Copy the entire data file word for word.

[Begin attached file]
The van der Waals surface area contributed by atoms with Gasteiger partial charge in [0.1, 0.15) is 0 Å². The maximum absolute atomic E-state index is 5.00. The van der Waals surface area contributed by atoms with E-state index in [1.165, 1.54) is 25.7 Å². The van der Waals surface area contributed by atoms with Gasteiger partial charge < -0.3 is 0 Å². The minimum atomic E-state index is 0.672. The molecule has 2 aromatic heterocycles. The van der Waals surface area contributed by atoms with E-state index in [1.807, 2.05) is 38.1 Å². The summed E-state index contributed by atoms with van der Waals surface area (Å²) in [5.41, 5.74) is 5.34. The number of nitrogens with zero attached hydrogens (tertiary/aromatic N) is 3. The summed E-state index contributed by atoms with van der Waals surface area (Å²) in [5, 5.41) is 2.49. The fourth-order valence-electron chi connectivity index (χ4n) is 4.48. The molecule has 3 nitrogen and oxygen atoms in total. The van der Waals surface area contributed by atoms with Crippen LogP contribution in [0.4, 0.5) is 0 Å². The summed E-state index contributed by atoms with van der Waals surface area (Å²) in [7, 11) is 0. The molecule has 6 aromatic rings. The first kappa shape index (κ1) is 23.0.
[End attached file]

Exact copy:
The van der Waals surface area contributed by atoms with Gasteiger partial charge in [0.1, 0.15) is 0 Å². The maximum absolute atomic E-state index is 5.00. The van der Waals surface area contributed by atoms with E-state index in [1.165, 1.54) is 25.7 Å². The van der Waals surface area contributed by atoms with Gasteiger partial charge < -0.3 is 0 Å². The minimum atomic E-state index is 0.672. The molecule has 2 aromatic heterocycles. The van der Waals surface area contributed by atoms with E-state index in [1.807, 2.05) is 38.1 Å². The summed E-state index contributed by atoms with van der Waals surface area (Å²) in [5.41, 5.74) is 5.34. The number of nitrogens with zero attached hydrogens (tertiary/aromatic N) is 3. The summed E-state index contributed by atoms with van der Waals surface area (Å²) in [5, 5.41) is 2.49. The fourth-order valence-electron chi connectivity index (χ4n) is 4.48. The molecule has 3 nitrogen and oxygen atoms in total. The van der Waals surface area contributed by atoms with Crippen LogP contribution in [0.4, 0.5) is 0 Å². The summed E-state index contributed by atoms with van der Waals surface area (Å²) in [7, 11) is 0. The molecule has 6 aromatic rings. The first kappa shape index (κ1) is 23.0.